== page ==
Tuesday, November 27, 2012

Ammo storage....

Someone asked, so I answer...... How am I storing ammo right now?

One of two containers:   Military ammo cans, when I get them in decent shape at a good price, or their modern equivalent.....Plano Ammo Can (Field Box)

While I like traditional tough military metal cans, I also rather like the light weight and tough plastic boxes sold by Plano.

There you have it....


Monday, November 26, 2012

Just a quick recommendation.....

If you are not already a reader of Kathy Jackson, now would be a good time to begin.

The Cornered Cat 

Sunday, November 18, 2012

Mount up! The DNZ Freedom Reaper Scope Mount ....

As part of my Rock River Arms match rifle build, I wished an optics option for the A-3 receiver.  The idea being I can mount up the scope and do bench testing on my handloads, and then re-attach the National Match carry handle for the matches.  

Mounting a scope requires..... a scope mount, and lately Carteach has become quite enamored of the products from DNZ.  Their one piece mounts are rock solid, and even that feels like an understatement as I have busted a rock or two in my life.  I'm not sure I could break a DNZ mount.

I buy my DNZ mounts from The Collectors Gunshop, fine people that they are.  One of these days I'll take some time and write about the place.... but the short story is they are hands down the nicest gun shop owners you will ever meet, and extraordinary in their tastes and stock  If you are simply too far away to deal with Collectors, there is always Amazon.com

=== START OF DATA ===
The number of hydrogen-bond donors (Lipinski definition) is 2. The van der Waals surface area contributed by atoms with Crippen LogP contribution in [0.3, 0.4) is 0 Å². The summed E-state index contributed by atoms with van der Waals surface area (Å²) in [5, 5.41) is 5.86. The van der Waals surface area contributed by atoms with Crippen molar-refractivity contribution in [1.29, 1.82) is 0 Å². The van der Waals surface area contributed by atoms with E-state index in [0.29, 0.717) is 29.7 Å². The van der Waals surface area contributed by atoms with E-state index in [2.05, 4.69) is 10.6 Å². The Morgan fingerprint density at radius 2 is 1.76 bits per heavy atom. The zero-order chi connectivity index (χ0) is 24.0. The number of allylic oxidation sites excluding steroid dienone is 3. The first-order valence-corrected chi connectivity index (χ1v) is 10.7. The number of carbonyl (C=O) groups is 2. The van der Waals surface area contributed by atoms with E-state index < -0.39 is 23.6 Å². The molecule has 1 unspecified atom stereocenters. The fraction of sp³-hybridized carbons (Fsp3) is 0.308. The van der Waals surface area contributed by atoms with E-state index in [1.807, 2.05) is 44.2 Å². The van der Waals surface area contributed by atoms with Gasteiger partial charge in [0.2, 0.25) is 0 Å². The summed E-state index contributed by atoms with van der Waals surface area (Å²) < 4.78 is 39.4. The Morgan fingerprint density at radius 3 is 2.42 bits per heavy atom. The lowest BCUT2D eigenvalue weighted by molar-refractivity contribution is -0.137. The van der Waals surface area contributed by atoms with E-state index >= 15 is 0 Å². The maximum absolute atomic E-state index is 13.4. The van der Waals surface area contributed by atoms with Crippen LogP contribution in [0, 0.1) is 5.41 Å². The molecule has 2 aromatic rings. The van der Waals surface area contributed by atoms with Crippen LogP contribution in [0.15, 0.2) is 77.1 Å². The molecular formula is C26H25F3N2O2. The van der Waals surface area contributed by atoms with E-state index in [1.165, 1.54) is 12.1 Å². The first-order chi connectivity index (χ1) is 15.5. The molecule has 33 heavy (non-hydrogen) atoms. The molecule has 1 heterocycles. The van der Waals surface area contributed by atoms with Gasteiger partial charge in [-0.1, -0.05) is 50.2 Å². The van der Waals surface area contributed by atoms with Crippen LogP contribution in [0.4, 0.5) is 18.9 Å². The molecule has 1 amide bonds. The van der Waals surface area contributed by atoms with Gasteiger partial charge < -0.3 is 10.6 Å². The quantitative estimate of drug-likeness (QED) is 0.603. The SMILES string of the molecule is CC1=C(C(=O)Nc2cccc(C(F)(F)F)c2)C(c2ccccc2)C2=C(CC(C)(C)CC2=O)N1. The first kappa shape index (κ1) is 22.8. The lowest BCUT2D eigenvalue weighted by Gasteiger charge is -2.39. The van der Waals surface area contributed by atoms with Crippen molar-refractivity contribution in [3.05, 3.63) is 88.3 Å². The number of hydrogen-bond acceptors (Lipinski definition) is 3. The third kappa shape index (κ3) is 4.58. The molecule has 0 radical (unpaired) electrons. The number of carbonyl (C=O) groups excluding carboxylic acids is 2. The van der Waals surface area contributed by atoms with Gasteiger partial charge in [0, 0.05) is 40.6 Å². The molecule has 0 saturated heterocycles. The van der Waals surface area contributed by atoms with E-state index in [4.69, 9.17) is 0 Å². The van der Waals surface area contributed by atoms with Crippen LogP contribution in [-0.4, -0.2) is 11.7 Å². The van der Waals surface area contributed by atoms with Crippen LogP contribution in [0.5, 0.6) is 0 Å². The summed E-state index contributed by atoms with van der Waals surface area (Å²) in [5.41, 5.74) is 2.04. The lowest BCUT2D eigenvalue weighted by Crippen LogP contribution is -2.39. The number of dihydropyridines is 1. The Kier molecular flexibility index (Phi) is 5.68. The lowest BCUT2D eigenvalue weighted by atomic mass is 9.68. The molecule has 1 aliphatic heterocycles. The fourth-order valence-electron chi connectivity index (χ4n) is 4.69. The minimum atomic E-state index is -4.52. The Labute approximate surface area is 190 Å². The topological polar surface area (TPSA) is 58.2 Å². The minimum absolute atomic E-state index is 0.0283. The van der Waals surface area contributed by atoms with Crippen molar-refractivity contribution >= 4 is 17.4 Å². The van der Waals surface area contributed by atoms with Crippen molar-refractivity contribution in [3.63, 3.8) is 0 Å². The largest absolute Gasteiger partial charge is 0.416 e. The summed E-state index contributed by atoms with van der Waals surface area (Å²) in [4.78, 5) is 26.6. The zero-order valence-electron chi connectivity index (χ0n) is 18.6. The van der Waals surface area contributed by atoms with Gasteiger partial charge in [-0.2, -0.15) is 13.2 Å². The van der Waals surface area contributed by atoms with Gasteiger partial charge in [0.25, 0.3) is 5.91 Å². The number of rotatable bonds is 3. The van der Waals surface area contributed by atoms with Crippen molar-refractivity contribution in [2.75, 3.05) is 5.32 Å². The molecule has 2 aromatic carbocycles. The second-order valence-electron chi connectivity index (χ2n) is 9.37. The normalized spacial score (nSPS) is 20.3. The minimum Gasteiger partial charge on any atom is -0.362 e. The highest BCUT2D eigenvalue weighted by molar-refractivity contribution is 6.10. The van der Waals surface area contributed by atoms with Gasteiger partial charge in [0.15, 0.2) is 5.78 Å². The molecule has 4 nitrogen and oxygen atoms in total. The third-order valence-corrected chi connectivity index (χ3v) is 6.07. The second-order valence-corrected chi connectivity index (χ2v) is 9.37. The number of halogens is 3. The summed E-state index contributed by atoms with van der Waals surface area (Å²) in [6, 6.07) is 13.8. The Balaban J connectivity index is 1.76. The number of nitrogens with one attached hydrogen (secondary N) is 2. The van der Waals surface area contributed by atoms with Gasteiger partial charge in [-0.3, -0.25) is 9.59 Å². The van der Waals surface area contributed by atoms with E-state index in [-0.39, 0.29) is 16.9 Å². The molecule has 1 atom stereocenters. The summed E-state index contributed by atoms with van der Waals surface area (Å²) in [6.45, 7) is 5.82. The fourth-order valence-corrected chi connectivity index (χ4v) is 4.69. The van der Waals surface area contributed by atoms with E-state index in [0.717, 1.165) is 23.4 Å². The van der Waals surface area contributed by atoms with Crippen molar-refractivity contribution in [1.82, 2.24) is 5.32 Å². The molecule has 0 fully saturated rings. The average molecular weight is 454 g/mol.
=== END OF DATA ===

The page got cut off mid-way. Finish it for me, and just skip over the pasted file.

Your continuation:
On mounting my old Burris scope to the RRA upper using the DNZ mount..... what is there to say?  Follow the directions, use the bloody torque wrench as they instruct, and it works perfectly.  The scope is rock solid, and the eye relief excellent. 

DNZ mounts.... I will eventually have one for every rifle with optics mounted on it.


Wednesday, November 14, 2012

Lighting up the night.... mounting a light on an AR-15

No question... lighting up the dark can be awful darn handy at times.   Especially times where bad people might be planning bad things to those you care about.

Lights on weapons is not a new idea.  It's been around since battery powered handheld lights happened.  My dad told me stories of WWII GI's in his unit strapping Rayovac flashlights to their rifles while on sentry duty, utterly against their orders of course.

Skip forward a few generations, and weapons mounted lights are all the rage with the cool kids in shooty land.  Seems everything (up to and including my new coffee mug) has a picatinny rail for mounting all kinds of goodies.  Even my regular carry pistol, a compact Glock G-30, has a short little rail built in.... for short little gadgets I guess.

Lights mounted on pistols...... The Fat Man is not really a fan.  My experience runs to a time when armed people carried flashlights on their belts, and smart ones trained in how to combine their use with a sidearm.